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15 Things I Wish I Knew Before My Sahara Desert Tour

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Taking a Sahara Desert tour and riding camels into the orange-hued sand dunes was a big bucket list item of mine. Perhaps I watched Aladdin far too many times as a kid (sorry Mom). Or maybe because after riding horses and going dog-sledding, this seemed like the logical next step?

Whatever the reason, when I was in Morocco I spent nearly two days of my life in a van from Marrakech to the Sahara Desert. Was it worth it? As the kids say… it’s complicated.

Like with much of my Moroccan experience, there were some serious highs and lows, and I wish I had been better aware of what the Sahara tour would actually entail – which is why I’ve written this post for you.

So, if you’re wondering if a Sahara Desert tour is worth the money, I’m here to break it down for you – the good, the bad, and the truly WTF. 

Without further ado, here are the top 15 things I wish somebody told me before my Morocco desert tour. 

Sahara desert in Morocco
Is a Sahara tour worth it? I’ll let you decide.

You cannot do a Sahara desert tour on a day trip from Marrakech

Merzouga, the gateway to the Sahara, is 350 miles or around 560 kilometers of winding mountain passes and dizzying curves away from Marrakech. As a result, you shouldn’t expect to be able to reach the Sahara in a day from Marrakech. At a bare minimum, you need three days, all of which will entail serious amounts of driving. It’s about 12 hours of driving in a van each way between Marrakech and Merzouga, not including stops, so expect to spend a good portion of your 3 day Sahara desert tour on the road.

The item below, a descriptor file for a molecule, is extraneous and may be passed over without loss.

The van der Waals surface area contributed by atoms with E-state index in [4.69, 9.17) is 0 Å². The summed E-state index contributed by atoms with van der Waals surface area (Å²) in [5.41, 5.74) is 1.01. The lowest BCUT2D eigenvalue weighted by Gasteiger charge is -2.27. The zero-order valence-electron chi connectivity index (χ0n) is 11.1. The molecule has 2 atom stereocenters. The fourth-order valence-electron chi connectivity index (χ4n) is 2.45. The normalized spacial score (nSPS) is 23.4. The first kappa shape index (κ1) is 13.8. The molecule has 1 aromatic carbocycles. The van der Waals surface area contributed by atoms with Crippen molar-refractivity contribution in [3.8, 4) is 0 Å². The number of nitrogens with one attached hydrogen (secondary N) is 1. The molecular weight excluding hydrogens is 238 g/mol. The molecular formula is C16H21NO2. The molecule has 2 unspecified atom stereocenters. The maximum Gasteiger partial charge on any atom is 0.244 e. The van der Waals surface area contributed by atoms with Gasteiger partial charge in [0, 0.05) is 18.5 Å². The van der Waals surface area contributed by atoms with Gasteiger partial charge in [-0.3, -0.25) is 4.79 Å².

If you only have time to do a day trip from Marrakech, you will simply not be able to see true dunes line you can see in Merzouga and Erg Chebbi, full stop. Readjust your expectations so you won’t be disappointed. If you only have one day, you can do a camel ride through the rocky desert and palm grove outside of Marrakech. Prices are quite reasonable – you can check prices here.

With two days, you’re a little better off – you can get to the Zagora Desert and do a sunset camel ride, a desert overnight, and a sunrise camel ride the next day. Tours are a little pricier than the day trip, obviously, but still a good value at under $50 per day (check exact prices here).

You need a full three days to get to and from the Sahara, and if you can spare it, then I highly recommend it. In my opinion, the rock desert and palm oasis is nowhere close to how spectacular the Sahara Desert is, and as a result, it should only be booked if you have extremely limited time or funds and have a camel ride on your Morocco bucket list.

The Zagora Desert is closer to what you want from a Sahara Desert tour, but it’s still a ton of driving plus an overnight, so I’d urge you to just go for the full three day tour instead. It’s not much more money (about $30 more than the Zagora tour), and absolutely nothing in my life compares to the beauty of seeing the sun rise and set in the Sahara Desert for myself with my own eyes.

The Sahara Desert is even more magical than you expect

In my 60+ countries of travel, I’ve still never seen anything quite as beautiful as the Sahara Desert. There is something otherworldly about the contrast between the orange sand and the blue sky, and the way the sand rippled in perfect formations that look drawn by an artist’s hand

As sunset fell, I almost wanted to pinch myself to confirm that it was real. But if it was a dream, I didn’t want to wake up.